However, there's something I've been meaning to write (like three months ago), regarding belly dance as a mainstream form of art.
Here's to define it: Rihanna and Beyonce are mainstream. Tori Amos is not (it took me around 10 minutes to find another name for non-mainstream celebrity who is famous enough [is that an oxymoron?]). Bjork is mainstream.
Hip Hop is mainstream. There's nothing wrong with Hip Hop, although I'm really bored of seeing dance movies with Hip Hop / Ballet / Modern / Latin dances. I mean, there are many other dance styles out there, you know?
When a dance becomes mainstream, it becomes popular and more people want to try it. More people trying it means bigger chance of getting students, that's the whole salesman expression of "getting one's foot in the door" means. It means business: workshops, competitions, merchandise. Then there's the bigger thing than any of those: a new, respectable level. This leads to performance opportunities at prestigious venues and most importantly, a positive image.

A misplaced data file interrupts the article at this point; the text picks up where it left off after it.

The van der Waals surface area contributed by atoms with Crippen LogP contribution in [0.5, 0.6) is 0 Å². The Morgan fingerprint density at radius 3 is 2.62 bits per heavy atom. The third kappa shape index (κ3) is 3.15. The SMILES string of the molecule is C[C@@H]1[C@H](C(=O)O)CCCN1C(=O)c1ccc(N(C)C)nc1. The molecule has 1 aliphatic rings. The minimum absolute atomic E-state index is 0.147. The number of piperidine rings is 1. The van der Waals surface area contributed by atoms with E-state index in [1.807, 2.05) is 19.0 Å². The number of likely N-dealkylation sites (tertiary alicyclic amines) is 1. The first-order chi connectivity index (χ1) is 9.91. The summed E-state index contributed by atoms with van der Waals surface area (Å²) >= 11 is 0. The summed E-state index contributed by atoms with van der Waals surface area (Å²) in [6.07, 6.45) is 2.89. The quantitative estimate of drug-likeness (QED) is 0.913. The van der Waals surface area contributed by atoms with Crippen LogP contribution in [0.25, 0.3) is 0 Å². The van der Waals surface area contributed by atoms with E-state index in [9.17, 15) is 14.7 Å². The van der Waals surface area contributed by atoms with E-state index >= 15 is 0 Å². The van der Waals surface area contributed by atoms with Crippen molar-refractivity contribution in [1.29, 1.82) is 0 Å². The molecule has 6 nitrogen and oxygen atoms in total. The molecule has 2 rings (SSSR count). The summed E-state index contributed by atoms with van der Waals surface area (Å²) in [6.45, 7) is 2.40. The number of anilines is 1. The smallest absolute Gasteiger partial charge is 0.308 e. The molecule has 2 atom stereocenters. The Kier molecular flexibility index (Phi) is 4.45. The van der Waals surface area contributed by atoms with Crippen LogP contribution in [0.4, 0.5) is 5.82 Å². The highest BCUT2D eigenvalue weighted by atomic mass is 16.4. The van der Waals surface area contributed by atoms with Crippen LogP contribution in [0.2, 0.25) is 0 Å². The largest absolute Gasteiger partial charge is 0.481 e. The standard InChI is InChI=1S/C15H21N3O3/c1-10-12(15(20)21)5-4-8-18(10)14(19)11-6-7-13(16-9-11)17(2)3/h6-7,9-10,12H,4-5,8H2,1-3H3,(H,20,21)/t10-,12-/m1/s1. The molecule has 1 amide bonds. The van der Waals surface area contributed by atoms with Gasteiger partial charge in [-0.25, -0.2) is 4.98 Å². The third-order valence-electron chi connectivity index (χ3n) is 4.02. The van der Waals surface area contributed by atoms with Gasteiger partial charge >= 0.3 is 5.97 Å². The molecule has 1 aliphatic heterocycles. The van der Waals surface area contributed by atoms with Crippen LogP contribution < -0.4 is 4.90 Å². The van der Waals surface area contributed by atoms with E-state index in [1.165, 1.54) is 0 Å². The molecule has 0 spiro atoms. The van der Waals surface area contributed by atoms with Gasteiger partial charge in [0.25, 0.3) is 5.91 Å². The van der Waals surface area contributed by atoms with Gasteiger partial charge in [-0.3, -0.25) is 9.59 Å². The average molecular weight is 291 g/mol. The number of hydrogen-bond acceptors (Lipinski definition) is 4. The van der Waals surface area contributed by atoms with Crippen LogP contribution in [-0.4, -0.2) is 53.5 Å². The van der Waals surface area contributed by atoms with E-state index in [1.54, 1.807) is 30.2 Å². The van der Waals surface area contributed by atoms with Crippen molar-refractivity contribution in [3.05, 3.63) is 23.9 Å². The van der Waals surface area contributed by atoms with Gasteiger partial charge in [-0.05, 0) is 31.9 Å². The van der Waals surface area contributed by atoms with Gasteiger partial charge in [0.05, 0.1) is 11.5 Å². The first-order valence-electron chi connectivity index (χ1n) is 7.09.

There's a Youtube video of Sharon Kihara being interviewed and she said that when she told people she was a bellydancer, people would look at her in that "Aw, you don't have to do that" way.
On the second thought, and I'm not trying to be supercilious, I feel that if belly dance becomes mainstream, it will lose its mysterious and otherworldly charms. If everyone can do that, then it won't be that special anymore.
Still, there are many bellydancers who first tried out doing this dance because of Shakira. I know I did. I've grown out of my Shakira shell, but I still have to give her credit. Britney Spears jumped on the band wagon, so did Aaliyah (RIP) and Beyonce. I read news that Rihanna was taking up bellydancing to stay fit and that Sienna Miller (of all people) was going to play a bellydancing housewife fleeing to Vegas with her bellydance teacher to join a competition.
Belly dance is not for the faint-hearted. It is not easy. I've had people telling me that it looked easy, but when they tried it out themselves, they found out the truth. Some of our students stayed for one session and realized that it took a lot to do half of what Shakira could do, and she's not even a professional bellydancer. Some of those students left and never looked back. Some of them dropped in for a few lessons. Only a little number actually stayed and trained.
That's Darwin survival theory for you. When bellydance becomes a trend, or dare I say, a fad, then it won't stay long.